For years, the RER A’s pride was that it was running 30 trains per hour through its central segment in the peak direction (and 24 in the reverse-peak direction). With two branches to the east and three to the west, it would run westbound trains every 2 minutes between 8 and 9 in the morning on the seven-station shared trunk line. Moreover, those trains are massive, unlike the trains that run on the Metro: 224 meters long, and bilevel. To allow fast boarding and alighting at the central stations, those trains were uniquely made with three very wide doors per side, and two bilevel segments per car; usually there are two doors near the ends of the car and a long bilevel segment in between. But now the RER A can no longer run this schedule, and recently announced a cut to 24 peak trains per hour. The failure of the RER A’s bilevel rolling stock, called the MI 2N or MI 09, should make it clear to every transit agency mulling high-throughput urban rail, including RER A-style regional rail, that all trains should be single-level.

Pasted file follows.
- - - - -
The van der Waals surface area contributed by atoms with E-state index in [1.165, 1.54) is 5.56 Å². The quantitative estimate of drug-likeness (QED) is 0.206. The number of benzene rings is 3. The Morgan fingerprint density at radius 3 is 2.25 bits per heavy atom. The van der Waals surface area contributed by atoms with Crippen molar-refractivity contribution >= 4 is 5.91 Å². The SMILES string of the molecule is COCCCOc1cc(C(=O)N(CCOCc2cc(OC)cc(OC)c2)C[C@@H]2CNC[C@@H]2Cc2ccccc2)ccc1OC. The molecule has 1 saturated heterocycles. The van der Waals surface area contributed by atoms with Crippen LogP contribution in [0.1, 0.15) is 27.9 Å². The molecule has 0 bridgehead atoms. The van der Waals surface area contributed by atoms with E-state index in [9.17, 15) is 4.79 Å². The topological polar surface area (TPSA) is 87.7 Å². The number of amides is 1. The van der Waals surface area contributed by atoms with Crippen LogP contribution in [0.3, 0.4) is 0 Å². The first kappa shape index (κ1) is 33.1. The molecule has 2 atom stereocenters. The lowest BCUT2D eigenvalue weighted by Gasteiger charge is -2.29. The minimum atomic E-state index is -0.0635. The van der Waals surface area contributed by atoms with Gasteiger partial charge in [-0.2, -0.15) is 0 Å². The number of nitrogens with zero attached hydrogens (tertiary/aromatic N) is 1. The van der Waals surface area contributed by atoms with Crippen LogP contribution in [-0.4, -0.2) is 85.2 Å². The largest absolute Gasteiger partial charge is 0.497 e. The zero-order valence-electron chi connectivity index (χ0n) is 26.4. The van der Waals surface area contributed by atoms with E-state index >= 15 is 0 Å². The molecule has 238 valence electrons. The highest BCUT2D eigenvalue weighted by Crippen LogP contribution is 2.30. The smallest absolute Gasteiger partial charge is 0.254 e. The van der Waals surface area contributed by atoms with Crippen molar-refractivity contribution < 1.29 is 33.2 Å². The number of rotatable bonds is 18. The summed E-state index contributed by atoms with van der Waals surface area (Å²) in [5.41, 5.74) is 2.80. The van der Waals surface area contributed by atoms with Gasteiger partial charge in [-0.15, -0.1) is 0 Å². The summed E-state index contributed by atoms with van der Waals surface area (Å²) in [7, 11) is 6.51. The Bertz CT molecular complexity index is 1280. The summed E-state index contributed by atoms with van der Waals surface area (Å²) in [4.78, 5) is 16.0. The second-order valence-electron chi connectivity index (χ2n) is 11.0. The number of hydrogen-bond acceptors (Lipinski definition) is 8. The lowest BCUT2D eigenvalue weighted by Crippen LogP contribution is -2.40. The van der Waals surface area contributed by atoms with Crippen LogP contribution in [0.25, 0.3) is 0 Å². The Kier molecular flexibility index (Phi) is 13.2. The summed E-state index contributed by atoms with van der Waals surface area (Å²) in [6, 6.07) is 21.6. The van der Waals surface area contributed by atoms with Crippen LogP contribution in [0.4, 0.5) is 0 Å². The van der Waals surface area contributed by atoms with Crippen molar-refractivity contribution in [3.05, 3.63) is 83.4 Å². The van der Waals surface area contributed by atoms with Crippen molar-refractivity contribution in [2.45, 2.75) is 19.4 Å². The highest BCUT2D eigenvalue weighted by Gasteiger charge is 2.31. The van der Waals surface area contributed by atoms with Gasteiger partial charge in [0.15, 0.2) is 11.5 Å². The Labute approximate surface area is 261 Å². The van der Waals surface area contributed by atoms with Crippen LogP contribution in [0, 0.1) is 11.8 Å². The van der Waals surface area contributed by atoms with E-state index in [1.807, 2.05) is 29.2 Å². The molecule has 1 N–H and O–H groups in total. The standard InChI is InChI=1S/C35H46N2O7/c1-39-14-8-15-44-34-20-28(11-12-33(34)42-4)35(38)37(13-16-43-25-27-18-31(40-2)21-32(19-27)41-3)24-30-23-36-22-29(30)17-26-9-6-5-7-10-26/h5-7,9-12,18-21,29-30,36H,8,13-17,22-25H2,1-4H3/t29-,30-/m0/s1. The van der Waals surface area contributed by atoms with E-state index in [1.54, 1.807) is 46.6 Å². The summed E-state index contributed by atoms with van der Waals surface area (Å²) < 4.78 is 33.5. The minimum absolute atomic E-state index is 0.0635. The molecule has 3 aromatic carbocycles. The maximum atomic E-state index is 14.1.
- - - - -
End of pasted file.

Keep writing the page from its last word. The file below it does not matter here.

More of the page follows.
On most of the high-traffic regional rail lines of the world, the trains are single-level and not bilevel. The reasoning is that the most important thing is fast egress in the CBD at rush hour. For the same reason, the highest-traffic regional rail lines tend to have multiple CBD stops, to spread the load among several stations. The Chuo Rapid Line squeezes 14 trains in the peak half-hour into Tokyo Station, its only proper CBD station, discharging single-deck trains with four pairs of doors per 20-meter-long car onto a wide island platform with excellent vertical circulation. Bilevels are almost unheard of in Japan, except on Green Cars, first-class cars that are designed to give everyone a seat at a higher price point; on these cars, there aren’t so many passengers, so they can disembark onto the platform with just two doors, one per end of the car.